Young Faculty：Associate Professor Shoichi Nambu
Young Faculty / 029
Associate Professor Shoichi Nambu, Department of Materials Engineering
2002.3 BS, Department of Materials Engineering, The University of Tokyo
2004.3 MS, Department of Materials Engineering, The University of Tokyo
2007.3 Dr. Eng. Department of Materials Engineering, The University of Tokyo
2007.4 Postdoctoral Researcher, Department of Materials Engineering, The University of Tokyo
2008.5 Assistant Professor, Department of Materials Engineering, The University of Tokyo
2013.8 Lecturer, Department of Materials Engineering, The University of Tokyo
2019.2 Associate Professor, Department of Materials Engineering, The University of Tokyo
<About the Research>
The properties and the microstructures of structural materials are studied in my group. The properties and performances of materials vary greatly depending on the microstructure as well as the constituent elements. Even steels, one of the most familiar materials, can achieve a very wide range of properties by controlling the microstructure.
For example, in order to save energy and reduce CO2 emissions, it is strongly desired to reduce the weight of mobile objects such as automobiles. For this reason, the weight of the structural body has been reduced by improving the strength of the structural materials of mobiles, but not only the strength but also the ductility is important from the viewpoint of formability and collision safety. It is indispensable to develop a structural material that can satisfy both them at a high level. Therefore, in my laboratory, the microstructure of materials is controlled at various scales of nano-, micro-, and macro-, and the performance is significantly improved by forming composites and multilayered structures, while refining the microstructures. Then, we are developing new steels and metallic materials with improved properties. Also, we are researching to clarify and control the nature of the interfaces between dissimilar materials, which is key to joining different materials corresponding to the multi-material structure. As one of them, we proposed multilayered steels consisting of ultra-high strength steel and ductile steel, and multilayered metallic materials consisting of lightweight Mg alloy and ductile steel, and we have achieved innovative materials with ultra-high strength and high ductility that could not be achieved with conventional materials by controlling the properties, the interfacial strength, the volume fraction, the layer thickness, etc.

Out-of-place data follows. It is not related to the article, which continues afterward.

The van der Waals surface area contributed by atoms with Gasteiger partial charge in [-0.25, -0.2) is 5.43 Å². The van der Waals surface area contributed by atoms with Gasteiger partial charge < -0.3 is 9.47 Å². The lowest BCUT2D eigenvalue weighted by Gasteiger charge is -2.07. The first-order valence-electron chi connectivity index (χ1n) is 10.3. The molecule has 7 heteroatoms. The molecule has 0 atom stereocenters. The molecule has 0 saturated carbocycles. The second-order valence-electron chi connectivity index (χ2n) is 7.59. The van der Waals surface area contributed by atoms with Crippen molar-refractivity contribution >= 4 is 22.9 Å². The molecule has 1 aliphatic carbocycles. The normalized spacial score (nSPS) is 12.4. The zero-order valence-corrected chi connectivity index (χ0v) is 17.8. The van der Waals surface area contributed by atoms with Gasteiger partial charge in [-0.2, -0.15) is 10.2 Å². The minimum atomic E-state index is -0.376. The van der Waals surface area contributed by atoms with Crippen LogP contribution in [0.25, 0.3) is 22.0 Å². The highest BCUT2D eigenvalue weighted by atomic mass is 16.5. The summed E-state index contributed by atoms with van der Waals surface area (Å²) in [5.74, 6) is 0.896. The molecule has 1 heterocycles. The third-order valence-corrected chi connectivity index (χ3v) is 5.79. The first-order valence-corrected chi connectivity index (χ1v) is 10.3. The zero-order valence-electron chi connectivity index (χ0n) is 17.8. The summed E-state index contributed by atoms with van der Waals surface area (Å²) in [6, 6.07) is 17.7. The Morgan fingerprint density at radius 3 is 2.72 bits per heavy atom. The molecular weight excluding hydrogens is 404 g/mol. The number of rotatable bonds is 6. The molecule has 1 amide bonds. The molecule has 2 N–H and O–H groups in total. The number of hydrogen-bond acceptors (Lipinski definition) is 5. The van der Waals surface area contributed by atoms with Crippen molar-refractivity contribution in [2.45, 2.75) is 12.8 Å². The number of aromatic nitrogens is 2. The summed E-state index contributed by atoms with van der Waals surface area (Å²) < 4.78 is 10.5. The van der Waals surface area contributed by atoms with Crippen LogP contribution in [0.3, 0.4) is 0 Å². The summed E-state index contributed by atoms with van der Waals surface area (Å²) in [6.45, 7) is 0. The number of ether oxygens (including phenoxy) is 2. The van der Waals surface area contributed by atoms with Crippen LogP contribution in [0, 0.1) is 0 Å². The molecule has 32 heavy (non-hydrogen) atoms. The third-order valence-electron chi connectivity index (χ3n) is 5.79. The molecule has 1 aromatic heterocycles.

S. Nambu, K. Seto, JY. Lin, T. Koseki, Science and Technology of Welding and Joining, 23 (2018) pp.687-692.
S. Nambu, Y. Takizawa, M. Ojima, J. Inoue, and T. Koseki, ISIJ International, 57 (2017) pp.1254-1259.
T. Koseki, J. Inoue and S. Nambu, Materials Transactions, 55 (2014) pp. 227-237.
Recycling materials is essential in a future sustainable society. One of the keys to achieve both recycling and multi-materials that is currently required is technology that enables materials to be joined and separated. While pursuing higher performance of structural materials, I would like to propose such a new joint-separation method.
・Nambu Lab.: http://metall.t.u-tokyo.ac.jp/n_index.html